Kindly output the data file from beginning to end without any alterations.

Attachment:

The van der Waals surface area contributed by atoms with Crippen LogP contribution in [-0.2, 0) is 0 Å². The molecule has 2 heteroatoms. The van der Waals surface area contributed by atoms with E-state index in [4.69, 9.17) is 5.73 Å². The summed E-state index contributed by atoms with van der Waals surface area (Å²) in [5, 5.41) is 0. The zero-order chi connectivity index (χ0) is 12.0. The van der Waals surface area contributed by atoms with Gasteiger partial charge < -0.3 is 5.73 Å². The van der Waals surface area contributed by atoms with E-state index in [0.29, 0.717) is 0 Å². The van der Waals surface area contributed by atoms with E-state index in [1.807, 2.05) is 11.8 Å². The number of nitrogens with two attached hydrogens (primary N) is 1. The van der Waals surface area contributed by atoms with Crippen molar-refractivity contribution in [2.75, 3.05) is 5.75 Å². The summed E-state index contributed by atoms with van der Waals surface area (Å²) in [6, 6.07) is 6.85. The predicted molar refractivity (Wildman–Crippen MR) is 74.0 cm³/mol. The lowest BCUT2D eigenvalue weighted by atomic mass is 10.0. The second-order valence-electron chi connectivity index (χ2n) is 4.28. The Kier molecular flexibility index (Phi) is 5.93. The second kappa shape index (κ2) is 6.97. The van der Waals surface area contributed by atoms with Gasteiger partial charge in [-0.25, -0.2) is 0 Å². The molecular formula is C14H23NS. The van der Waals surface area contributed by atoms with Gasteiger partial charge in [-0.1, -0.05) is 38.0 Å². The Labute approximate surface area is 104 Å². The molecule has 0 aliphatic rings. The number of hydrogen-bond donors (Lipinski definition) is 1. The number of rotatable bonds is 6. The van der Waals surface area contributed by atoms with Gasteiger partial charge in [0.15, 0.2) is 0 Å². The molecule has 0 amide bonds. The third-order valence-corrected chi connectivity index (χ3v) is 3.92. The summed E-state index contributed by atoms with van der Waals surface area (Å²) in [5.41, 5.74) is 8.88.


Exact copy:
The van der Waals surface area contributed by atoms with Crippen LogP contribution in [-0.2, 0) is 0 Å². The molecule has 2 heteroatoms. The van der Waals surface area contributed by atoms with E-state index in [4.69, 9.17) is 5.73 Å². The summed E-state index contributed by atoms with van der Waals surface area (Å²) in [5, 5.41) is 0. The zero-order chi connectivity index (χ0) is 12.0. The van der Waals surface area contributed by atoms with Gasteiger partial charge < -0.3 is 5.73 Å². The van der Waals surface area contributed by atoms with E-state index in [0.29, 0.717) is 0 Å². The van der Waals surface area contributed by atoms with E-state index in [1.807, 2.05) is 11.8 Å². The number of nitrogens with two attached hydrogens (primary N) is 1. The van der Waals surface area contributed by atoms with Crippen molar-refractivity contribution in [2.75, 3.05) is 5.75 Å². The summed E-state index contributed by atoms with van der Waals surface area (Å²) in [6, 6.07) is 6.85. The predicted molar refractivity (Wildman–Crippen MR) is 74.0 cm³/mol. The lowest BCUT2D eigenvalue weighted by atomic mass is 10.0. The second-order valence-electron chi connectivity index (χ2n) is 4.28. The Kier molecular flexibility index (Phi) is 5.93. The second kappa shape index (κ2) is 6.97. The van der Waals surface area contributed by atoms with Gasteiger partial charge in [-0.25, -0.2) is 0 Å². The molecular formula is C14H23NS. The van der Waals surface area contributed by atoms with Gasteiger partial charge in [-0.1, -0.05) is 38.0 Å². The Labute approximate surface area is 104 Å². The molecule has 0 aliphatic rings. The number of hydrogen-bond donors (Lipinski definition) is 1. The number of rotatable bonds is 6. The van der Waals surface area contributed by atoms with Gasteiger partial charge in [0.15, 0.2) is 0 Å². The molecule has 0 amide bonds. The third-order valence-corrected chi connectivity index (χ3v) is 3.92. The summed E-state index contributed by atoms with van der Waals surface area (Å²) in [5.41, 5.74) is 8.88.